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Diving into the world of digital art

By in Art And Culture


‘No. 316’ (2020) by David Hockney

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When Marcel Duchamp first placed an upside-down urinal on a plinth signed “R. Mutt, 1917”, marking that the altar of all modern art—that anything can be art—he ignited a fire within the world of meaning itself. Before that, Picasso had rearranged reality to his standards as he questioned the foundations of perception and, afterwards, Magritte turned the mirror back on itself to show the empty reflection of representation in painting, but Duchamp kidnapped ordinary objects and forced them to perform as art in a gallery, lighting a fuse behind the faux white walls of the art market that we are still looking around, anxiously, waiting to see explode. Where Picasso and Magritte created art of the impossible, Duchamp showed us an art of the possible.

Over fifty years later and much in the vein of Duchamp, who by the time of the urinal incident had all but abandoned painting for a more conceptual path, the British abstract painter Harold Cohen jumped ship mid-career in order to seek new shores that would allow him to bloom a new form of art, landing on computer coding as his medium. Cohen was the first artist-become-programmer, and with a team of computer engineers in the 1980s, he created AARON, a robotic machine designed to make large-scale drawings and artworks on paper that Cohen placed on the floor. The black ink outlines that were later coloured in by Cohen himself in works such as ‘Untitled Computer Drawing’ (1982) are a collaboration of the artist/programmer and the machine, one of which caused a severe backlash when first displayed in a museum: when a machine with its own name and identity, AARON, simulated the human mind—an early glimpse at artificial intelligence—and its creativity, and when the line between artist and tool became indistinguishable overnight.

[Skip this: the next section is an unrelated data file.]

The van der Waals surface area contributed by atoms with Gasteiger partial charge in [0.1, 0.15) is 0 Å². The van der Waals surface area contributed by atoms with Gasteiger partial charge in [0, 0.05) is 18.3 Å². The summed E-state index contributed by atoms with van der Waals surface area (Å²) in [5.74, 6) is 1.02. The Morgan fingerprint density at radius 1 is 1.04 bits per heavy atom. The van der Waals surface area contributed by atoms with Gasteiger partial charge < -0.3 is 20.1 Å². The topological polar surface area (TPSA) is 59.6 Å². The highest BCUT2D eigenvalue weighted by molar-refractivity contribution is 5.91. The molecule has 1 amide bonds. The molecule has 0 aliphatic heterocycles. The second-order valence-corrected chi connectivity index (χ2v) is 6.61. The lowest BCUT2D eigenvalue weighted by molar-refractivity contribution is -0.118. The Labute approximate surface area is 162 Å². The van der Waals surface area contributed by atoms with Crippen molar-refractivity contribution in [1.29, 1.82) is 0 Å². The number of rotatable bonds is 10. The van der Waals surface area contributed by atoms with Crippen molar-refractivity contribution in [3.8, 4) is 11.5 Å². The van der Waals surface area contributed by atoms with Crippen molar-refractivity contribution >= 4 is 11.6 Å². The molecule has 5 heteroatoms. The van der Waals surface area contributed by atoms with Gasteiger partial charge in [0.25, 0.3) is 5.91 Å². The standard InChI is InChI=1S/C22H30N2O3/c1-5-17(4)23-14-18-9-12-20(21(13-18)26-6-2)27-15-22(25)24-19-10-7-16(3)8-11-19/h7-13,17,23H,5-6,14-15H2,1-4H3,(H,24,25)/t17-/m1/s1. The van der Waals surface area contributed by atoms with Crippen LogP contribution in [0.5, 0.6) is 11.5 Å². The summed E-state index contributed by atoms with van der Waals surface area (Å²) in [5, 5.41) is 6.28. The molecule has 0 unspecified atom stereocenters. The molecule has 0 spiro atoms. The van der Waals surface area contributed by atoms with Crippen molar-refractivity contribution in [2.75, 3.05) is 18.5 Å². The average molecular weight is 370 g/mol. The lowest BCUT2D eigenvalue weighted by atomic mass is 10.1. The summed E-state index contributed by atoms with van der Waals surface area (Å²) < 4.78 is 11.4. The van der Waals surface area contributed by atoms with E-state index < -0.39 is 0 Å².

Ironically enough, when asked about being the progenitor of computer art Duchamp retaliated, saying that “art will be sunk or drowned by technology.” Yet, Cohen insisted, “if what AARON is making is not art, what is it exactly, and in what ways, other than its origin, does it differ from the ‘real thing?’ If it is not thinking, what exactly is it doing?” But the question remains: how is digital art different from traditional art, or is digital art even ‘real’ art in the first place?

‘Untitled Computer Drawing’ (1982) Harold Cohen

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What goes into making digital art can be manifold, and digital art styles evolve as quickly as the technology they are created with. One day a programmed machine is sketching some scribbly lines onto paper, then you blink and even David Hockney is using an iPad to ‘paint’ landscapes that continue his gleeful preoccupation with present and temporary sensations of light and space, only now rendered digitally. You blink again and Beeple is the new Jeff Koons, Christie’s selling his NFT jpg ‘Everydays — The First Five Thousand Days’ for $69.3 million placing him in the top three richest living artists, and like something out of a science-fiction film, standing against the future will only lead you further towards assimilation.

To trace the line from AARON to the current flux of generative art creators, or the rapid development of NFTs, is to trace the history of digital art itself, and to ignore digital art as a medium is to reject Duchamp’s urinal as art once again. Art isn’t binary, and even through warbled ones and zeroes, there is a space deep beneath the tool where the artist’s guiding hand can reveal the internal pattern of dynamic digital universes.

the transfinite (2011) by Ryoji Ikeda

Undoubtedly the most interesting developments of the rise of digital art have been because of the omnipresence of the internet, just as early twentieth-century modernism was in large part defined by the relationship between craft and the emergent technologies of manufacturing and mass media. One of the most interesting digital art ideas seems to have grown from the seed of a concept by the ever-prophetic artist and composer Brian Eno, who once wrote: “Whatever you now find weird, ugly, uncomfortable and nasty about a new medium will surely become its signature…It’s the sound of failure: so much modern art is the sound of things going out of control, of a medium pushing to its limits.”